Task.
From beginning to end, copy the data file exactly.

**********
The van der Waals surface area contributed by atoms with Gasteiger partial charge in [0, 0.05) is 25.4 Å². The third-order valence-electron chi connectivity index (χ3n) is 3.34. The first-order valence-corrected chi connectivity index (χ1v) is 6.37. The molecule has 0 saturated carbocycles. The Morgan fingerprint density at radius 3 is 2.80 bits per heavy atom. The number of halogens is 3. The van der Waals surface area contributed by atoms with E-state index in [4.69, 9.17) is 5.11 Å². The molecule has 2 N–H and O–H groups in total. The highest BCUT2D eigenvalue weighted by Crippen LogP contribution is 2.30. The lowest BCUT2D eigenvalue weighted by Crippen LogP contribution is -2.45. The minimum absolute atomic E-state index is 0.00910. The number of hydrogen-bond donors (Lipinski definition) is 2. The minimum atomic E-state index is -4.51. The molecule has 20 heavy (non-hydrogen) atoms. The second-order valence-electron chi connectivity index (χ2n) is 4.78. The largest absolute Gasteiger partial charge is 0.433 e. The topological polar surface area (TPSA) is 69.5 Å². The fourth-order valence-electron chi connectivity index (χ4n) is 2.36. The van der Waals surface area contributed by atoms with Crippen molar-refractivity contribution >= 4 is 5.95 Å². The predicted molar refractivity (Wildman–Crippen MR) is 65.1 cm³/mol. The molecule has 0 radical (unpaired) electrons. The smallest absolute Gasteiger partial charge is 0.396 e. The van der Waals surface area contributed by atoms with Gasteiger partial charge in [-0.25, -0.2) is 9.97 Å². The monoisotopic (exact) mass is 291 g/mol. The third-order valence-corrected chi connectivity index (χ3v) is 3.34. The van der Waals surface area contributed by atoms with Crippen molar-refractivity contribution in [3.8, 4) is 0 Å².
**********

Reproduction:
The van der Waals surface area contributed by atoms with Gasteiger partial charge in [0, 0.05) is 25.4 Å². The third-order valence-electron chi connectivity index (χ3n) is 3.34. The first-order valence-corrected chi connectivity index (χ1v) is 6.37. The molecule has 0 saturated carbocycles. The Morgan fingerprint density at radius 3 is 2.80 bits per heavy atom. The number of halogens is 3. The van der Waals surface area contributed by atoms with E-state index in [4.69, 9.17) is 5.11 Å². The molecule has 2 N–H and O–H groups in total. The highest BCUT2D eigenvalue weighted by Crippen LogP contribution is 2.30. The lowest BCUT2D eigenvalue weighted by Crippen LogP contribution is -2.45. The minimum absolute atomic E-state index is 0.00910. The number of hydrogen-bond donors (Lipinski definition) is 2. The minimum atomic E-state index is -4.51. The molecule has 20 heavy (non-hydrogen) atoms. The second-order valence-electron chi connectivity index (χ2n) is 4.78. The largest absolute Gasteiger partial charge is 0.433 e. The topological polar surface area (TPSA) is 69.5 Å². The fourth-order valence-electron chi connectivity index (χ4n) is 2.36. The van der Waals surface area contributed by atoms with Crippen molar-refractivity contribution >= 4 is 5.95 Å². The predicted molar refractivity (Wildman–Crippen MR) is 65.1 cm³/mol. The molecule has 0 radical (unpaired) electrons. The smallest absolute Gasteiger partial charge is 0.396 e. The van der Waals surface area contributed by atoms with Gasteiger partial charge in [-0.25, -0.2) is 9.97 Å². The monoisotopic (exact) mass is 291 g/mol. The third-order valence-corrected chi connectivity index (χ3v) is 3.34. The van der Waals surface area contributed by atoms with Crippen molar-refractivity contribution in [3.8, 4) is 0 Å².